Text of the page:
I don’t have an answer to the title of this post; while I think delineating expectations for PIs and trainees is a worthwhile process/noble goal but I’ve found it difficult to really get at the heart of what my expectations are for lab members (except “productivity”, ugh). One piece of solace I have is that my graduate advisor, whom I dearly admire, told me that he still can’t predict a graduate student’s trajectory, even after over 30 years as a graduate advisor. This reminds me that the scientific training that takes place in labs is a living thing that morphs with the people involved, not some rote set of rules on stone tablets that make for a “good” or “bad” lab experience.

Are there ways productivity is measured in your research group? How have you handled trainees who aren’t meeting expectations? If you struggled during your training (we all have, really; graduate school is too long to not have some lags in the research process), how did your advisor handle it? How do you wish your advisor had handled it?

8 thoughts on “Can we measure a lab member’s productivity?

  1. What strikes me about your post is that it seems like you are lumping your staff with your advisees (i.e., grad students, post docs) when it comes to your expectations. I imagine your advisees are self-motivated, ambitious, and creative, as indicated by the nature of their career choices. They want to make a name for themselves and impress you, and they do that by being productive. But a lab manager-type–if they don’t intend on going forward in their career by publishing, etc.–has little incentive to do things you suggest, unless they are rewarded with something meaningful to them. –Is your lab manager well-paid? If not, how do you reward him/her for going the extra km / mile? You might want to look at it from that angle (since this person is not the first to have problems under your management = recurrent loss of your time and energy).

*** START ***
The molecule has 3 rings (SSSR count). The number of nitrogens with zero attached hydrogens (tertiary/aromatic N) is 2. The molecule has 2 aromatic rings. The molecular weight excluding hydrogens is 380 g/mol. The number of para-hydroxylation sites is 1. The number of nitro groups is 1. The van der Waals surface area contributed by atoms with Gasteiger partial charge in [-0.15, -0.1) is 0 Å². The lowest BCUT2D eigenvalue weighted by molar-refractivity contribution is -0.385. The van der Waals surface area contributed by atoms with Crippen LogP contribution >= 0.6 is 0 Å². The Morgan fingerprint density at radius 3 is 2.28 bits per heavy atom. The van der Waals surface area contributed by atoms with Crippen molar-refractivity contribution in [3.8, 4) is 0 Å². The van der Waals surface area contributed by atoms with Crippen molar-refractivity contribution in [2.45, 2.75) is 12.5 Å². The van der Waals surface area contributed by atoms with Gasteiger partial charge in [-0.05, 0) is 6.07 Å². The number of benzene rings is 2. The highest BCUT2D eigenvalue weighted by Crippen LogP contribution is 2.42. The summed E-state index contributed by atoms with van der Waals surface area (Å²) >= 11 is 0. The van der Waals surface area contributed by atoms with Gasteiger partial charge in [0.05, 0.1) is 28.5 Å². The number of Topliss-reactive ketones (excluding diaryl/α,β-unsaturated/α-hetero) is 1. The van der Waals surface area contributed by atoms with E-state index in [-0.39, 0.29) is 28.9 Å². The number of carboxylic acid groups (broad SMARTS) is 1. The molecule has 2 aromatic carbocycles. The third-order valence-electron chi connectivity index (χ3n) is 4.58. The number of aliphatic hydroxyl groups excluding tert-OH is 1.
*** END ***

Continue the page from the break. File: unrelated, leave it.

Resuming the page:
• This is a fair point, although the two staff members in question came to my group intending to work on research for a couple of years before going on to a PhD. In both cases, they wanted to contribute such that they would be authors on papers. So I think their ambitions were in line with advisees’ ambitions. Also, they were well-compensated on an academic scale (full benefits + salaries greater than that of postdocs).

      Your comment reminds me that similar struggles can happen when graduate or postdoctoral advisees at a research university are not seeking research university jobs after completing their training; I know it can be a struggle for advisors to offer professional development for non-academic careers. In my lab members’ cases, all have stated they want university-based professorships, and I do check in about that a couple of times a year to make sure my advising isn’t off the mark.